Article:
fiercely that one cannot safely run before it. There are movements with
whose direction we sympathize, which are yet so ungoverned that we lose
our freedom and the use of our reason in committing ourselves to
them. So the seaman who runs too long before the increasing gale has
thereafter no election; go on he must, for there is death in pausing,
though it be also death to proceed. Learn, therefore, to wait. Is there
not many a one who never arrives at fruit, for no better reason than
that he persists in plucking his own blossoms? Learn to wait. Take time,
with the smith, to raise your arm, if you would deliver a telling blow.

Does it seem wasteful, this waiting? Let us, then, remind ourselves that
excess and precipitation are more than wasteful,--they are directly
destructive. The fire that blazes beyond bounds not warms the house,
but burns it down, and only helps infinitesimally to warm the wide
out-of-doors. Any live snail will out-travel a wrecked locomotive, and
besides will leave no trail of slaughter on its track. Though despatch
be the soul of business, yet he who outruns his own feet comes to the
ground, and makes no despatch,--unless it be of himself. Hurry is the
spouse of Flurry, and the father of Confusion. Extremes meet, and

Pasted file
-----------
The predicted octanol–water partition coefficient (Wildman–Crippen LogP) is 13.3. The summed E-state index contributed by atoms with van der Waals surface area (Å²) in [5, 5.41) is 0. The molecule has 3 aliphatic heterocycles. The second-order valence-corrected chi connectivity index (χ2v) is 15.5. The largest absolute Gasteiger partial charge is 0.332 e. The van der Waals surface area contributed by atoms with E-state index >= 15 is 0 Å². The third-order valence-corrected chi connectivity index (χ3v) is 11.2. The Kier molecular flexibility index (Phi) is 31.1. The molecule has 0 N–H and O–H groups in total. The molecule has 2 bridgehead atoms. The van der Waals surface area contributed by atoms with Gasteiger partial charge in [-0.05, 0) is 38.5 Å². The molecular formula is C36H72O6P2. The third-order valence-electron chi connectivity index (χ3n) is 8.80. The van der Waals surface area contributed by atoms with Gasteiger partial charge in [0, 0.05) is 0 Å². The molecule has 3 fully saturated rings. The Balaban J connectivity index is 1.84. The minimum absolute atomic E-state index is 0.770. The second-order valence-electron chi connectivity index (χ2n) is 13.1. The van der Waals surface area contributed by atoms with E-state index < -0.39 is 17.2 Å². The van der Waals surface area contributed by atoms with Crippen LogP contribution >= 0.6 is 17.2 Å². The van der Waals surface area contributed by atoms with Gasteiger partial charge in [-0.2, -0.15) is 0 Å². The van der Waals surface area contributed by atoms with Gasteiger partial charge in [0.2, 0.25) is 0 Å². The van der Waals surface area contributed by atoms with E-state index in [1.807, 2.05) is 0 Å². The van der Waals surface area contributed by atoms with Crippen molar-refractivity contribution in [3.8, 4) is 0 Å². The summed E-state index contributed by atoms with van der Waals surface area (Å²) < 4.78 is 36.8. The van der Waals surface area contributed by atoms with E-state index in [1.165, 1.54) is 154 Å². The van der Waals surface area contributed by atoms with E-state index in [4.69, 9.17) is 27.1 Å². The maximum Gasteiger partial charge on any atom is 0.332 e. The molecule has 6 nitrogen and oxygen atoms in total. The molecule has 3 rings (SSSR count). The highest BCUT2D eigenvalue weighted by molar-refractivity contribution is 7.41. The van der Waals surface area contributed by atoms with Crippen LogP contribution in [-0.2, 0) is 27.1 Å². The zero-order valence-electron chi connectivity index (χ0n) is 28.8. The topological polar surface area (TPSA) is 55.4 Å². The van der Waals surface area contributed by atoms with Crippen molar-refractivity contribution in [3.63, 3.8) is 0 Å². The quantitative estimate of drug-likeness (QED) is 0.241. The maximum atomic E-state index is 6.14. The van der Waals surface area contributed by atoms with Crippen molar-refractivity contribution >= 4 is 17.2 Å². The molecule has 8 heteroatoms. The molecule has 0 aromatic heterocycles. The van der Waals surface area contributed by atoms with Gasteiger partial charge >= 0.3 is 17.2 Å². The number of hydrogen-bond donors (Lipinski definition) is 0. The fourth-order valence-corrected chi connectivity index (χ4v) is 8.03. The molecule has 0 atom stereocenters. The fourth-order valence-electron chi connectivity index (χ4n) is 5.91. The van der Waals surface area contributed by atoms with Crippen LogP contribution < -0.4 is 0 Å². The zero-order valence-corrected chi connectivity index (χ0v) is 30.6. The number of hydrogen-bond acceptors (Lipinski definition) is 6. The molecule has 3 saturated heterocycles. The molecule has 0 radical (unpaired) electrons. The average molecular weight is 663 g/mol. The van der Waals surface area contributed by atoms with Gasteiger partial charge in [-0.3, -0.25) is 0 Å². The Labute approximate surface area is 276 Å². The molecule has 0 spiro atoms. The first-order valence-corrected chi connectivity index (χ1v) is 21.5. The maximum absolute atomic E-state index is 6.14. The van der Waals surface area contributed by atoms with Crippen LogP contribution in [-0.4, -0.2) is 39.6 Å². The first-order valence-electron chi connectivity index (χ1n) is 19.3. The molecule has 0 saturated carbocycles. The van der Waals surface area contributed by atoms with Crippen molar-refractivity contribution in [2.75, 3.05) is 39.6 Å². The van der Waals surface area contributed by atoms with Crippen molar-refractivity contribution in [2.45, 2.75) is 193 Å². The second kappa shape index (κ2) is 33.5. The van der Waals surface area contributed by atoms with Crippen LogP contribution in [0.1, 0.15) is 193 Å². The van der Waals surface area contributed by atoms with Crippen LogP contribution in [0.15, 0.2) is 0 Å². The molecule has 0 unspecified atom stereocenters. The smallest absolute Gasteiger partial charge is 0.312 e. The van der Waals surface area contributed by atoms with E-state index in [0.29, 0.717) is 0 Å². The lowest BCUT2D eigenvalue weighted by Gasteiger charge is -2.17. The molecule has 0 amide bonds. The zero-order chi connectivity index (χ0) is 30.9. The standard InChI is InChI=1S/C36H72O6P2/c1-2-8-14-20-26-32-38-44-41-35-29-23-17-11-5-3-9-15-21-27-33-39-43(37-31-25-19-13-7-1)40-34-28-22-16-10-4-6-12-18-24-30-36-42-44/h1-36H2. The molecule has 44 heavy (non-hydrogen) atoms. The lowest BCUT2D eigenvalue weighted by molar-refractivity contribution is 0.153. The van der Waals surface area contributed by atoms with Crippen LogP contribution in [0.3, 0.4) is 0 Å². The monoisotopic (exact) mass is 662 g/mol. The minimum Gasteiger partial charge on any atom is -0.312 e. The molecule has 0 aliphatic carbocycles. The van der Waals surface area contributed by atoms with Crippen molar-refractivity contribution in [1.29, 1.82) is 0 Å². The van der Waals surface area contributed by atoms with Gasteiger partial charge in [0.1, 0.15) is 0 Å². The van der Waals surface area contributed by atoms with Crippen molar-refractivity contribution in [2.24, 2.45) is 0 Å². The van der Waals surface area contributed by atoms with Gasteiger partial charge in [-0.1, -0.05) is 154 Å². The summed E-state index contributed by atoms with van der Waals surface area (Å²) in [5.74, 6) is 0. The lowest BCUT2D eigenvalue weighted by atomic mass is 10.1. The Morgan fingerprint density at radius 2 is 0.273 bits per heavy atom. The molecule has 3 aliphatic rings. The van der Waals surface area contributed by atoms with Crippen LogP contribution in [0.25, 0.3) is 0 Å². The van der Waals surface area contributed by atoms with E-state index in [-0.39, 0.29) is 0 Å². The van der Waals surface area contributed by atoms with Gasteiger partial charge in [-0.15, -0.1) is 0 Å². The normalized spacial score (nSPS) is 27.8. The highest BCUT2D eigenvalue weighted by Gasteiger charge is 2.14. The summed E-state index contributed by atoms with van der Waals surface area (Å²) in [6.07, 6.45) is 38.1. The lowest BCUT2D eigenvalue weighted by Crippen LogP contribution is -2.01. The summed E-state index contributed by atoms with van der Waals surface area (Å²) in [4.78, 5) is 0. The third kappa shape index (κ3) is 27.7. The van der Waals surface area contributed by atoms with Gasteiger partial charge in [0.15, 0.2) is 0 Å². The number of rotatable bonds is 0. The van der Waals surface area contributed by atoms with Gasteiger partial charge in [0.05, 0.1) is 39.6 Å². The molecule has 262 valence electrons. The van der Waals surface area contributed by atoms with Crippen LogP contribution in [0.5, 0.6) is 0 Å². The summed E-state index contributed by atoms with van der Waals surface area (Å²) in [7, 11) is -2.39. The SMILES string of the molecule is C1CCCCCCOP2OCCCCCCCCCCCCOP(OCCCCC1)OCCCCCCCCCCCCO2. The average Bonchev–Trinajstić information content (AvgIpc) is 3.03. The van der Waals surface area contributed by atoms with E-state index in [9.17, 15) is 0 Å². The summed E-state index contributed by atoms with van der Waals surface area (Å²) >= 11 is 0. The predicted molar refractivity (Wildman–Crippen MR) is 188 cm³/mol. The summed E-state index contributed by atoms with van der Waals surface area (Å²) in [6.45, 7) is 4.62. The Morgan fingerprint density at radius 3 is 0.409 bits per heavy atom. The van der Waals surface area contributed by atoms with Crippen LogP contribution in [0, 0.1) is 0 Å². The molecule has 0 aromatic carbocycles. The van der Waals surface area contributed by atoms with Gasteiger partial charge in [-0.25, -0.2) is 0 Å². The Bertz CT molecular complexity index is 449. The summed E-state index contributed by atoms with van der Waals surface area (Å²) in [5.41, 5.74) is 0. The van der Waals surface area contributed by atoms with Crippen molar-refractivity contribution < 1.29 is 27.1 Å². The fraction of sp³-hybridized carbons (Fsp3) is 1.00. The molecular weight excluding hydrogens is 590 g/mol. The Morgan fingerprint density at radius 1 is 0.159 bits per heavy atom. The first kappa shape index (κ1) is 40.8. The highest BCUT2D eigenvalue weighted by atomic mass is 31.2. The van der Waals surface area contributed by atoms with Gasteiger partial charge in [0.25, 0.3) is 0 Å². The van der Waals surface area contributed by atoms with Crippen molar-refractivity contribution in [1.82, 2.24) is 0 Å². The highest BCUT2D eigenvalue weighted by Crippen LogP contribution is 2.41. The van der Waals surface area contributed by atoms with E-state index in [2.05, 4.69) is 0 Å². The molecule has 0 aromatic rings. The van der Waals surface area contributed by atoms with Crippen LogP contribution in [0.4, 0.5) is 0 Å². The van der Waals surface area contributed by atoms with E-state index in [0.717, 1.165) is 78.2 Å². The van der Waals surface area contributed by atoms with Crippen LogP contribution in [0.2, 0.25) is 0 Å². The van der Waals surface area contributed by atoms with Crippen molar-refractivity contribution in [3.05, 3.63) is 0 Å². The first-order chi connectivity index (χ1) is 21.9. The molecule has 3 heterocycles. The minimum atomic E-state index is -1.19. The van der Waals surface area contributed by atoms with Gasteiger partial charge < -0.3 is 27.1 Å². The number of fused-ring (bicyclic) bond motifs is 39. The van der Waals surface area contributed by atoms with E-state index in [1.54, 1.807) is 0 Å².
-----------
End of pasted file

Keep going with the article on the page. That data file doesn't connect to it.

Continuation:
overaction steadfastly returns to the effect of non-action,--bringing,
however, the seven devils of disaster in its company. The ocean storm
which heaps the waves so high may, by a sufficient increase, blow them
down again; and in no calm is the sea so level as in the extremest
hurricane.

Persistent excess of outward performance works mischief in one of two
directions,--either upon the body or on the soul. If one will not
accommodate himself to this unreasonable quantity by abatement of
quality,--if he be resolute to put love, faith, and imagination into
his labor, and to be alive to the very top of his brain,--then the body
enters a protest, and dyspepsia, palsy, phthisis, insanity, or somewhat
of the kind, ensues. Commonly, however, the tragedy is different from
this, and deeper. Commonly, in these cases, action loses height as it
gains lateral surface; the superior faculties starve, being robbed of
sustenance by this avarice of performance, and consequently of supply,
on the part of the lower,--they sit at second table, and eat of
remainder-crumbs. The delicate and divine sprites, that should bear the
behests of the soul to the will and to the houses of thought in the
brain her intuitions, are crowded out from the streets of the cerebral
cities by the mob and trample of messengers bound upon baser errands;
and thus is the soul deprived of service, and the man of inspiration.